This week is the Jewish New Year, Rosh Hashanah. A new year is always a time of renewal and hope, and Rosh Hashanah certainly is that. In its customs and traditions, too, there’s a lot about this holiday that resonates with the Law of Sobriety–whether you’re Jewish or not, religious or not.
This is the day when we take a giant step back and assess what we’ve been up to for the past year. Are we headed in the right direction? Do we even know what the right direction is? How deeply committed are we to the journey?
The traditions of the holiday are reminders of this sense of assessment and commitment. For example, there’s a custom called tashlich, which is reciting certain prayers near a river or other body of water. The water represents an obstacle in our travels. As the new year begins, standing next to the water in prayer is a renewal of our commitment to strive for our goals, despite the obstacles. Another part of the custom is to empty our pockets into the river and watch as our misdeeds of the past year symbolically float away. Letting go of them is what enables us to recommit to our goals and not let any obstacles stop us.
According to the book “Twelve Jewish Steps to Recovery” by Rabbi Kerry M. Olitzky and Stuart A. Copans, MD, “Prior to the High Holidays, we take inventory and make amends. But once a year is not enough. the goal is to be able to step back from everything we do and look at ourselves objectively.” As Jews, or anyone else in recovery, it is our work to take inventory and make amends regularly. In the Jewish Tradition we may not need to finish the work, but we may not walk away from it either. We who are in recovery, can easily fall into denial and into an un-willingness to listen carefully enough to what others are saying. One psalm reminds me of how the addicts work is never done. “It is not your responsibility to fully complete the work of repair, but neither are you free to cease from doing it.” Pirke Avot 2:16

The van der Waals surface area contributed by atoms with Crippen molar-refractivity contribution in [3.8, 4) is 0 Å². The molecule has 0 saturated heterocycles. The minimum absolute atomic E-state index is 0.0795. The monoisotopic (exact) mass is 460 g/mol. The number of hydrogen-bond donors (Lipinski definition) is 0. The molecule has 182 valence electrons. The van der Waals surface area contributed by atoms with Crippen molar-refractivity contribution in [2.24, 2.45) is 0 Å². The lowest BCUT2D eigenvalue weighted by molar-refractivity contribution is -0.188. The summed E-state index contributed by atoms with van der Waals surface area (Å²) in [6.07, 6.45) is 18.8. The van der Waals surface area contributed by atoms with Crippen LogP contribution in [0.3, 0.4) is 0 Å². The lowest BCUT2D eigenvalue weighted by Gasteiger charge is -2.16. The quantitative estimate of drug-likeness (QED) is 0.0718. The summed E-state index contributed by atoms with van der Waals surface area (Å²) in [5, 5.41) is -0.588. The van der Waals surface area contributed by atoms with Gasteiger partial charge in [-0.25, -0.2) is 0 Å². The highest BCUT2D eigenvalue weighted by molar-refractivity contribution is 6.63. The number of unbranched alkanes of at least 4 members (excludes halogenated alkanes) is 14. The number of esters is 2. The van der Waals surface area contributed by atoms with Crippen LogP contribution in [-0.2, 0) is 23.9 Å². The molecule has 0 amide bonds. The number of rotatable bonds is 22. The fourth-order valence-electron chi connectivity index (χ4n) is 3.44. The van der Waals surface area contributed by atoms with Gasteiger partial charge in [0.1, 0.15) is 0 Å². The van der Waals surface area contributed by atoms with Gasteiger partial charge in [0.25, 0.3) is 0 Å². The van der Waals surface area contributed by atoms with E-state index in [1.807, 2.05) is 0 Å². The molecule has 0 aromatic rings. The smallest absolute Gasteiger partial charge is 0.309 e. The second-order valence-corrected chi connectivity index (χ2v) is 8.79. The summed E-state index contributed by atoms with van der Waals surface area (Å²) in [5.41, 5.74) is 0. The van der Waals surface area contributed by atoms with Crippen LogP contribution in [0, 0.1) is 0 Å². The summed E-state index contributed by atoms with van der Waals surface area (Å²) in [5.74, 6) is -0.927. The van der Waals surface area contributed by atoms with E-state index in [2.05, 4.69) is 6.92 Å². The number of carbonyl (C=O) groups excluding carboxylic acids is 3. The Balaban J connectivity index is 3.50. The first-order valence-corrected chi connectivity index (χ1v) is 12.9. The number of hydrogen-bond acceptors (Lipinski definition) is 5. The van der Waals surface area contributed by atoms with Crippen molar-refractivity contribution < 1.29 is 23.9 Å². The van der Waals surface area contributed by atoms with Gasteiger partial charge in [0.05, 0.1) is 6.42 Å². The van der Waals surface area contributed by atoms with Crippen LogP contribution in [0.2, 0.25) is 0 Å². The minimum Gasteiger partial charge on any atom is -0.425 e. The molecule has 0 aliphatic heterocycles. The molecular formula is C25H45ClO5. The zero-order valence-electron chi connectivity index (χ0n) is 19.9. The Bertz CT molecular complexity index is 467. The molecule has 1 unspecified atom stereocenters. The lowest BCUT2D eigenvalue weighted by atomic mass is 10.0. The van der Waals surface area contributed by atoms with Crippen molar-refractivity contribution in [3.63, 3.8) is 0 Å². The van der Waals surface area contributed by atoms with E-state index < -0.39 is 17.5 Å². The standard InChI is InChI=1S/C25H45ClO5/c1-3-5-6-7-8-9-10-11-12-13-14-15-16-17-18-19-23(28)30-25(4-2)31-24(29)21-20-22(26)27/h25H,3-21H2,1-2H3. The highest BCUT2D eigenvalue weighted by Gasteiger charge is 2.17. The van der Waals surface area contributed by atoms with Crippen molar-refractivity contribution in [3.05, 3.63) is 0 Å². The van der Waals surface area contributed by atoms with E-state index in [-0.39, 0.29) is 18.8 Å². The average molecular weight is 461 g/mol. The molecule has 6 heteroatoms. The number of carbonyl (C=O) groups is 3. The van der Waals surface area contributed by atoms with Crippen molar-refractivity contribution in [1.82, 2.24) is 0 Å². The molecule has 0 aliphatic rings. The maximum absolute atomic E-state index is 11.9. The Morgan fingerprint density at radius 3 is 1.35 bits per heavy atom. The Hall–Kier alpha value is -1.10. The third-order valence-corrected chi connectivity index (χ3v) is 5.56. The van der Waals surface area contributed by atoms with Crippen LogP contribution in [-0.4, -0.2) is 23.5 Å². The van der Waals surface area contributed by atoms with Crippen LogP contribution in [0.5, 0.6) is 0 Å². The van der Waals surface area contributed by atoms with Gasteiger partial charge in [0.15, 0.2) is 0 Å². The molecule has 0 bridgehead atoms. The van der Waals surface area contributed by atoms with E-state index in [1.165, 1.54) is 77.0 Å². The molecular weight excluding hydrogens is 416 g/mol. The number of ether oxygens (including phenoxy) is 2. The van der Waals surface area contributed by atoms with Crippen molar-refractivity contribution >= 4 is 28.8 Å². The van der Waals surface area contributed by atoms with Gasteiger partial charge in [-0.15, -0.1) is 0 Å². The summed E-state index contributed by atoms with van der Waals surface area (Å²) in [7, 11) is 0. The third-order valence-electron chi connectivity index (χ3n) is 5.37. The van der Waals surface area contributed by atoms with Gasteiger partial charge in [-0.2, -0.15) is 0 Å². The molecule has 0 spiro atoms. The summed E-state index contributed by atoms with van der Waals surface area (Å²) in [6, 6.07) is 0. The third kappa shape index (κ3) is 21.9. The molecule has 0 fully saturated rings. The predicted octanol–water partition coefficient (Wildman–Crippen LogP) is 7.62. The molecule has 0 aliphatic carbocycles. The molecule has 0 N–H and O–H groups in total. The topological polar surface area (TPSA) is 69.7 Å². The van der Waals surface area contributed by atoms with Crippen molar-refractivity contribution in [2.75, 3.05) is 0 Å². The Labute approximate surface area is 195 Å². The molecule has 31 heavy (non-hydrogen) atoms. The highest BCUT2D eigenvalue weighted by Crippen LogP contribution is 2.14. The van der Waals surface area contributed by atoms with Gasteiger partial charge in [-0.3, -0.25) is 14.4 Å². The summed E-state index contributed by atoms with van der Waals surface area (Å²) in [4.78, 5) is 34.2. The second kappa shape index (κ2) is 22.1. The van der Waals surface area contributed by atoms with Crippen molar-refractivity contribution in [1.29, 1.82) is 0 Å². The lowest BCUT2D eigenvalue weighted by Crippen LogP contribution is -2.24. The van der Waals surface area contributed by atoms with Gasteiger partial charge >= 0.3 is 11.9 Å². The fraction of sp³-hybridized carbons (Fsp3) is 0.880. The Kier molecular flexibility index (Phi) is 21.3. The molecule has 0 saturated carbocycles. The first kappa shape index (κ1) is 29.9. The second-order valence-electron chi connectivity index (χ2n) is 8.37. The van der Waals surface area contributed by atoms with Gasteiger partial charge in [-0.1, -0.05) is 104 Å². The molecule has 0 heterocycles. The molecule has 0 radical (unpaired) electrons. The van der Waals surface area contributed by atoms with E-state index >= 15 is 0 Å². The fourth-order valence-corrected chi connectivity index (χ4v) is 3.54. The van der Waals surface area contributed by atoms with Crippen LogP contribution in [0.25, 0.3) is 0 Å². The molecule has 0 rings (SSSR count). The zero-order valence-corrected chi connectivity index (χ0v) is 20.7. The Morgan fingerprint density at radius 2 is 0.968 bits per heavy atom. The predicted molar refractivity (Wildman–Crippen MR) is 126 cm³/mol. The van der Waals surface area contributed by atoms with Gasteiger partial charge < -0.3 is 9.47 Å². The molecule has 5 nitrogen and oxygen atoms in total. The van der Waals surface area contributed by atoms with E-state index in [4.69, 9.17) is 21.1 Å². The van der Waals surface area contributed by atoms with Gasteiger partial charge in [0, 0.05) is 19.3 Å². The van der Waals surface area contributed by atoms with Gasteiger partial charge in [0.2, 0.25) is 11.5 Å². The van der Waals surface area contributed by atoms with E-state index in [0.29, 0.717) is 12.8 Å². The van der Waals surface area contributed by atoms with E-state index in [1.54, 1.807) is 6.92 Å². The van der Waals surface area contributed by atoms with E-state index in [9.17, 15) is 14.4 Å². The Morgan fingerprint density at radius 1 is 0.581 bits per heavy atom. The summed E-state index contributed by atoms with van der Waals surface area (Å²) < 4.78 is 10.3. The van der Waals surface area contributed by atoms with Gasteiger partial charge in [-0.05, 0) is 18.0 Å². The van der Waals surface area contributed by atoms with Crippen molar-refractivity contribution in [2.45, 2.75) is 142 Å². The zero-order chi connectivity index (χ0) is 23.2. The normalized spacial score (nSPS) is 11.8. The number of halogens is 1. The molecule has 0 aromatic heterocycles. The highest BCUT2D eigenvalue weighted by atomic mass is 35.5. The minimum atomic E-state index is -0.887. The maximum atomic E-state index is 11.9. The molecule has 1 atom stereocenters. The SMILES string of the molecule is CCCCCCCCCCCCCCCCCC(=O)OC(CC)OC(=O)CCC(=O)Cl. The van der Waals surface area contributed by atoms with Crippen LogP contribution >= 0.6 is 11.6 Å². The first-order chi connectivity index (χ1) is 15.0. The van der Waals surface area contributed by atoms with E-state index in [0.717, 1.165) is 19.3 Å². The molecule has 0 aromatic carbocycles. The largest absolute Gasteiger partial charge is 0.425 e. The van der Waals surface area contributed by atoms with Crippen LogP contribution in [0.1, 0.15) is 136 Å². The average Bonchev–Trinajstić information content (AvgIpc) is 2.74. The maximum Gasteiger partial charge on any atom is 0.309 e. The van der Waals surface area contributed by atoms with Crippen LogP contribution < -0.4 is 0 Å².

If you grew up going to synagogue on Rosh Hashanah, you remember the sound of the shofar, the ram’s horn that is blown in the holiday. It’s a very ancient, stirring sound, and the years when I don’t go to synagogue for the holiday, I have to admit that I miss it. There’s something about the sound of the shofar that stirs my soul.
And that’s not surprising, because that’s what it’s meant to do. The shofar is sounded in three different patterns. The first is tekiah, one long, clear note that is a call to turn away from our day-to-day routine and refocus on who we want to be. The next is teruah, a rapid series of very short notes. It’s a sound that leads us to integrate the thoughts and reflections that inevitably come up on the new year. Then comes shevarim, an anxious, sighing sound of three short calls. It’s the sound of our yearning to start again.
Finally, on Rosh Hashanah we get together for a festive dinner that includes dipping pieces of apple in honey. It’s a symbol of our wish for a sweet year to come. But the point of all that came before it, the prayers by the water, the shofar, the day of reflection, is that if we are on the right path and are committed to it, everything will be sweet. God, the universe, our higher power will see to it.